Home >> News >> Twitch takes legal action against 7 major botting programmers and sellers

Twitch takes legal action against 7 major botting programmers and sellers

Twitch’s recent announcement on curbing the fake account bots, fake follower bots and fake chat bots has stunned the tech industry. Perhaps, it’s a good news for the genuine Twitch users and the company as well. Less than a day ago, Twitch’s SVP at marketing Matthew DiPietro has announced that the company has filed lawsuits against the top creators and sellers of such botting programs.twitch-blog

So far, many Twitch users (including some companies) were using follower bots, view bots and chat bots bought from the internet selling firms to inflate their numbers artificially. They used to get benefits from the Twitch’s recommendation algorithms to bump up the profiles and views.

In the official blog post, DiPietro said that the use of artificial viewers, followers and chat bots are against the company’s terms of service. He said:

“We at Twitch are well aware that view-bots, follow-bots, and chat-impersonation bots are a persistent frustration. Exploited by a small minority, these services have created a very real problem that has damaging effects across our entire community.”

One example of how any broadcaster could get bumped up in the Twitch feed: A live game streamer with a higher follower count (most of them are fake) gets “recommendation” by Twitch for other online users in the feed when he uses the chat bot to look like real-user chatting than the genuine broadcaster with a low number of follower counts and lesser live chats.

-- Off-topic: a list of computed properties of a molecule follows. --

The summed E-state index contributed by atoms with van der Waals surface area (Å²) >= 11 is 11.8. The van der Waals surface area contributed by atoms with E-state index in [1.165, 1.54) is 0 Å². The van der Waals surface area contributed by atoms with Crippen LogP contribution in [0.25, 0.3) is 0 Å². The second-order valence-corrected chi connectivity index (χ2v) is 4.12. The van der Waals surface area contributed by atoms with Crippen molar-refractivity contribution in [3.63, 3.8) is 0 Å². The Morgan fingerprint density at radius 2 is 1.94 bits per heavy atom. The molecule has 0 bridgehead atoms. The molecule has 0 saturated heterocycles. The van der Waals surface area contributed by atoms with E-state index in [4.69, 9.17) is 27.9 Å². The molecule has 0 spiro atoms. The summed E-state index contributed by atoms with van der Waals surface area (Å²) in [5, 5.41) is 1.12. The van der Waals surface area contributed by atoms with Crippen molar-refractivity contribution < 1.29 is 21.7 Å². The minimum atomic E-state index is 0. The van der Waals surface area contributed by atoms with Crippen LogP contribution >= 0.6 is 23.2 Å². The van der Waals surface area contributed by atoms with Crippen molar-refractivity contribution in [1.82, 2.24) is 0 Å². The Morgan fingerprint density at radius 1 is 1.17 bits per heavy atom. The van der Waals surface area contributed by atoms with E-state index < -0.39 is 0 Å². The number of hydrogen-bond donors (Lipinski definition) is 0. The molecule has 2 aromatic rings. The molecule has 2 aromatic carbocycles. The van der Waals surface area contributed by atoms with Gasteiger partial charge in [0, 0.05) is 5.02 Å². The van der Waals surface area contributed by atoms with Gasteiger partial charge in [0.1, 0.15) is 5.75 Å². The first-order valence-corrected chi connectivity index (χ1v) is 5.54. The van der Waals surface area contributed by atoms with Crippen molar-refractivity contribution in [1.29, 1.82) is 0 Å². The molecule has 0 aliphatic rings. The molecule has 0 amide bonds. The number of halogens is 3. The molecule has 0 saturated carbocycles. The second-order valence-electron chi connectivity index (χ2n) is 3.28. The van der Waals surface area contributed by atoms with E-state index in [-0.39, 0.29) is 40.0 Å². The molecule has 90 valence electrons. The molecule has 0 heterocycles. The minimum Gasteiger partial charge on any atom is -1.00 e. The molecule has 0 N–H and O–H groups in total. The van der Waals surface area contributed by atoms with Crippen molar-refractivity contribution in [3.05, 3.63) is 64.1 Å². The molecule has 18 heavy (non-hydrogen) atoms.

Broadcasters have also used these bots to harass competitive broadcasters, interfere with their attempt at a partnership and to get their Twitch channel suspended. These kind of activities can be seen on Facebook and Twitter where many fake accounts have been created and people (even IT Cells of major political parties) start to abuse real users, report real users and get them banned from the social media.

The surprise came in the news is the legal action, which seems better to Twitch than keep on attempting to curb such bots by using engineering and moderation solutions. Matthew DiPietro said:

“Today we are adding a third layer. We are taking the next step toward protecting Twitch viewers and broadcasters from the damaging effects of this kind of malicious activity by taking public legal action against seven of the most active sellers of viewbot services.”

The most popular gaming and streaming service Twitch is adding more features to its platform and trying to become a more robust social destination by having big eSports partnerships. Hence, it seems the company is moving in the right direction to keep its “for fans, by fans” community trust.You can read the full legal brief here (pdf).

Leave a Reply

Your email address will not be published. Required fields are marked *